The Trixbox project, formerly known as Asterisk@home, is designed to make it possible for almost anyone to set up a fully functional Asterisk server in less than an hour using GUI configuration tools and a web browser. It is based on Centos and has just about every goody imaginable for a phone system and even comes bundled with the open source Sugar CRM, although we will not be testing this setup as it is outside the scope of this article and outside of the needs of most people. Personally, if I am building a phone system then I would prefer that it just concentrated resources on making and receiving calls, but it is a nice option none the less.
To test Trixbox I am using a custom built rig running a 3ghz Pentium 4 processor on an Intel motherboard with 512MB of Ram, I opted for the Intel board because I had read on the Asterisk message boards that Intel chipsets provided the best performance for Asterisk. The system it is replacing is a Siemens Hipath 3350, a fully featured mid-range PBX that is about four years old. I consulted the message boards again and opted for the Linksys SPA94, as my IP phone of choice, which a lot of people had reccomended. I would have preferred a phone running IAX, Asterisk's native protocol for communicating, but as the world seems to be converging on SIP as the de-facto standard, all the high quality phones appear to only support SIP.
The install is as painless as the Trixbox website claims and took my machine about thirty minutes in total, including the time and date configuration. I cant imagine anyone with reasonable PC skills having any trouble with it. Once you boot up the system it drops in to a console with the message "For access to the Trixbox web GUI use this url: http://192.168.0.82" although the IP address will be different depending on your situation. I jumped on to a neighbouring PC, on the same network, and fired up firefox with the IP address I was given and was greeted by the trixbox welcome screen. The welcome screen has links to the configuration pages for each application along with summarized descriptions, which make it very friendly for the intrepid novice. The Menus are as follows:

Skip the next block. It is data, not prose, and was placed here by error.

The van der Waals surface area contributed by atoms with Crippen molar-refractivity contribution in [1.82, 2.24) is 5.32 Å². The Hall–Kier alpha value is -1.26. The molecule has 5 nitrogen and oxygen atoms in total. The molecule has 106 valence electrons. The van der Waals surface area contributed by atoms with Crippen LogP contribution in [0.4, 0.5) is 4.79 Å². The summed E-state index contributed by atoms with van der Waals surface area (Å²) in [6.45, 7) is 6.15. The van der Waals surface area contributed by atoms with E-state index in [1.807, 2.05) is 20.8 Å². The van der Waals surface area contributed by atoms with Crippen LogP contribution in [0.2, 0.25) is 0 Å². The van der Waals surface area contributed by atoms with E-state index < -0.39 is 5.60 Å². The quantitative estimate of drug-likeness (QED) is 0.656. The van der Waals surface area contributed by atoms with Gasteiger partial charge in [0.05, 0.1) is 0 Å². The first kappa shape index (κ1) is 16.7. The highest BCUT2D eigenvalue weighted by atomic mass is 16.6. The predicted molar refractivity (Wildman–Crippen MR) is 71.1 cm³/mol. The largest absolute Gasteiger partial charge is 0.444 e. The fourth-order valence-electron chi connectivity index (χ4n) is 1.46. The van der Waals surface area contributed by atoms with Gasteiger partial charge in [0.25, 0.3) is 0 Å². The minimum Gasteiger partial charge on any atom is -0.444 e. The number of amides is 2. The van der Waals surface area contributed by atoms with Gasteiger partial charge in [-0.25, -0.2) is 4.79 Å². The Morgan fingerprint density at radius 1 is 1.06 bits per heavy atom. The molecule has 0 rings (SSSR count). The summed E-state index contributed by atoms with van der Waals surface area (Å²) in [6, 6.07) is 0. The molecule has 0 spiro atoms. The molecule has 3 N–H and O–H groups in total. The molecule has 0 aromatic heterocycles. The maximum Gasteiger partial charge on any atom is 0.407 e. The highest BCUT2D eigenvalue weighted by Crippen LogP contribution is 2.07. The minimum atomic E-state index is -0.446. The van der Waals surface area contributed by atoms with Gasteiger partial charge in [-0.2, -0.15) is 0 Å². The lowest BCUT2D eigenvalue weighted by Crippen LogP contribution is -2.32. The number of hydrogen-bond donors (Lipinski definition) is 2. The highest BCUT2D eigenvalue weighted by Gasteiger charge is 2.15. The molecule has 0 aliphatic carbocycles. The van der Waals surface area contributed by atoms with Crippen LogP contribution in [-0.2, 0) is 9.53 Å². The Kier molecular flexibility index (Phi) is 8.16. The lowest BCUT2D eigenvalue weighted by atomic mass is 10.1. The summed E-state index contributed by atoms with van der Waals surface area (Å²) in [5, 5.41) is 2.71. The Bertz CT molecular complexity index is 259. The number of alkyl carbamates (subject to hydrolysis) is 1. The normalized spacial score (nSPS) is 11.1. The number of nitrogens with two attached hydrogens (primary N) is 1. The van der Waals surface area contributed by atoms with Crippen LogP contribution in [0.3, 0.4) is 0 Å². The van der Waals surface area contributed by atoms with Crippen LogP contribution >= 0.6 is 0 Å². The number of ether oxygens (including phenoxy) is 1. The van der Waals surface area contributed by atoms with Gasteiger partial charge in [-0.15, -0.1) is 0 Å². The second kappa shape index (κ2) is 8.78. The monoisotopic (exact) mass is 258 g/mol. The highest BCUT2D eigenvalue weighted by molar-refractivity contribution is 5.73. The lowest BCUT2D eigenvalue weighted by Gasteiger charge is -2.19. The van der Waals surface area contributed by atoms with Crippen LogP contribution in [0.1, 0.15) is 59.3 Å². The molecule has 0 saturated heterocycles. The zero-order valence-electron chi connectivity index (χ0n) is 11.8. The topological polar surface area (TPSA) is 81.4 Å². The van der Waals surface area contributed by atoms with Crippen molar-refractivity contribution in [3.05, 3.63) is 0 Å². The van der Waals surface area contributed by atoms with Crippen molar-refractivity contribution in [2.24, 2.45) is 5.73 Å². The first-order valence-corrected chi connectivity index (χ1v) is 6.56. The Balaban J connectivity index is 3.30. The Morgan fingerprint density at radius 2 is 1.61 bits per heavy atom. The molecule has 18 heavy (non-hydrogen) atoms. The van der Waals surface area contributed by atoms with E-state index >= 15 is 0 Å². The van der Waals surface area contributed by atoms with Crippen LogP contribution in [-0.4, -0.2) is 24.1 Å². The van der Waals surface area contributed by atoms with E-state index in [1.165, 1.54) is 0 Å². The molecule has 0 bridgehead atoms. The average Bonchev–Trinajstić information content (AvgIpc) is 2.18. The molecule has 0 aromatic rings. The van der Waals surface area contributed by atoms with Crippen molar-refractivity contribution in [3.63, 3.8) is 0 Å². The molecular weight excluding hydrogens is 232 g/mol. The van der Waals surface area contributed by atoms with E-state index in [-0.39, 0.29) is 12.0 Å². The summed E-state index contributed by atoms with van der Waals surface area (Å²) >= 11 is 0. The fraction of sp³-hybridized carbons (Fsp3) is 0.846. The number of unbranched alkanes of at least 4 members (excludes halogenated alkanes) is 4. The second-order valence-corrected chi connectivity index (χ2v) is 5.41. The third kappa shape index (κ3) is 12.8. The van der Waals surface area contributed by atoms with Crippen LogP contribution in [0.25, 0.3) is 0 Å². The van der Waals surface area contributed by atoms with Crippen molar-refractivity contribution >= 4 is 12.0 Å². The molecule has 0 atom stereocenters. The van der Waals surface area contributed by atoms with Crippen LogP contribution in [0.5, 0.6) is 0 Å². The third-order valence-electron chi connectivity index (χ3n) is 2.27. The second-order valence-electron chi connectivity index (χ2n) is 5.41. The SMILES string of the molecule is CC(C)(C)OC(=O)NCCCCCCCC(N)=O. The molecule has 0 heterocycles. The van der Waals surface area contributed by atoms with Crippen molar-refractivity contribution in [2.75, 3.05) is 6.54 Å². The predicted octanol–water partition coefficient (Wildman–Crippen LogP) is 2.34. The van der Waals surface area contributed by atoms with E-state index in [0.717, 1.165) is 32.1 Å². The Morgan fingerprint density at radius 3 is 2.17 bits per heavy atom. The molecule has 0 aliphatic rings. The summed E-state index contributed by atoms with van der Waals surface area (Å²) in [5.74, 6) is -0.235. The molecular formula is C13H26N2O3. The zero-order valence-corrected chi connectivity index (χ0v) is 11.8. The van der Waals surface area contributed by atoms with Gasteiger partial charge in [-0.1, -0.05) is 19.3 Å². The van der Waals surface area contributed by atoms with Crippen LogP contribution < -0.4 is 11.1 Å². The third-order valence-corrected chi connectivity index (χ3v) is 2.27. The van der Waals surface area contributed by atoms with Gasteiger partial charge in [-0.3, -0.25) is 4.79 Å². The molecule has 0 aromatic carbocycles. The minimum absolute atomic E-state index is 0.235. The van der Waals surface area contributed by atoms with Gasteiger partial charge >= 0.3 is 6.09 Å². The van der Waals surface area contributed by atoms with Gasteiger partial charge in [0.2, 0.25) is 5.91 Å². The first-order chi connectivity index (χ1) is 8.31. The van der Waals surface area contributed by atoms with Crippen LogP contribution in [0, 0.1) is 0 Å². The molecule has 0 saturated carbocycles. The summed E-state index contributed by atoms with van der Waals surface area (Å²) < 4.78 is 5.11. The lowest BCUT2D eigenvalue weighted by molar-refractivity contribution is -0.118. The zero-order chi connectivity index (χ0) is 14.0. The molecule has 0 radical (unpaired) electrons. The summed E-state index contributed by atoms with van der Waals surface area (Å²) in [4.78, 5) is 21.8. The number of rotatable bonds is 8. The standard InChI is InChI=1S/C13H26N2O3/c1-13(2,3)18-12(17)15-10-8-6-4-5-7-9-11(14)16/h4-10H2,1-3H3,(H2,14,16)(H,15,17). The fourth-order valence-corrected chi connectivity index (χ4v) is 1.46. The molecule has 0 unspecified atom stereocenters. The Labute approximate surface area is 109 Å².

Voicemail and RecordingsThis is the Asterisk Recording Interface. It provides a user friendly web interface to voicemail and call monitor recordings. As well, it provides access to user settings in Asterisk.
Web MeetMeThis application helps you manage the web based conferencing ability of trixbox.
FOPSimilar to HUDlite, FOP is an operator and call-control software. FOP runs inside your web browser using Flash, vs. HUDlite which runs on your Windows XP, Mac or Linux desktop.
SugarCRMThis is an open source contact center software, great for managing your contacts online, scheduling and most importantly sales force automation.
These menus are designed so that anyone can access them which is handy for employees wanting to check their voicemail or change their message, switching from the user mode mode however opens up the password protected "Restricted Area" which is where all the fun happens. In the restricted area I set up a couple of phones without to much trouble and an SIP trunk that I purchased from 0064. There are many more options but I am initially just looking to replace the functionality of my current system which is basically to be able to make and receive calls and voicemail. One really nice touch wasthe ability to specify your own shortcut keys to mimic your old system, which means no staff training for me which is a huge bonus.
My SIP account came with some free credit which allowed me to make a couple of test calls so I plugged in my phones, called each other, which worked flawlessly, took a deep breath and dialled my cell phone. Much to my surprise it worked first time and the call quality wasn't half bad either. I called my partners cell phone and she couldn't even tell that I was calling from a different system until my free credit ran out.
All in all it took me less than a day to have a completely functional phone system that was now making calls over the internet at a fraction of the cost of our normal charges. The test was so successful in fact that it is now our only system and has been working solid for two weeks. The only issues I have come across have been related to our internet provider dropping rather than Trixbox itself. To combat this I have since installed an analogue line card from Digium to work as a backup, I would reccommend this to anyone shifting to VOIP for their business as the internet doesn't tend to be as reliable as the old copper phone lines. Aside from that Trixbox has saved our business hundreds of dollars already and was indeed as easy to install as claimed. This can only spell trouble for the Telcos as more people realise that they are paying far more than they need to for calls and shift to Linux based Asterisk solutions.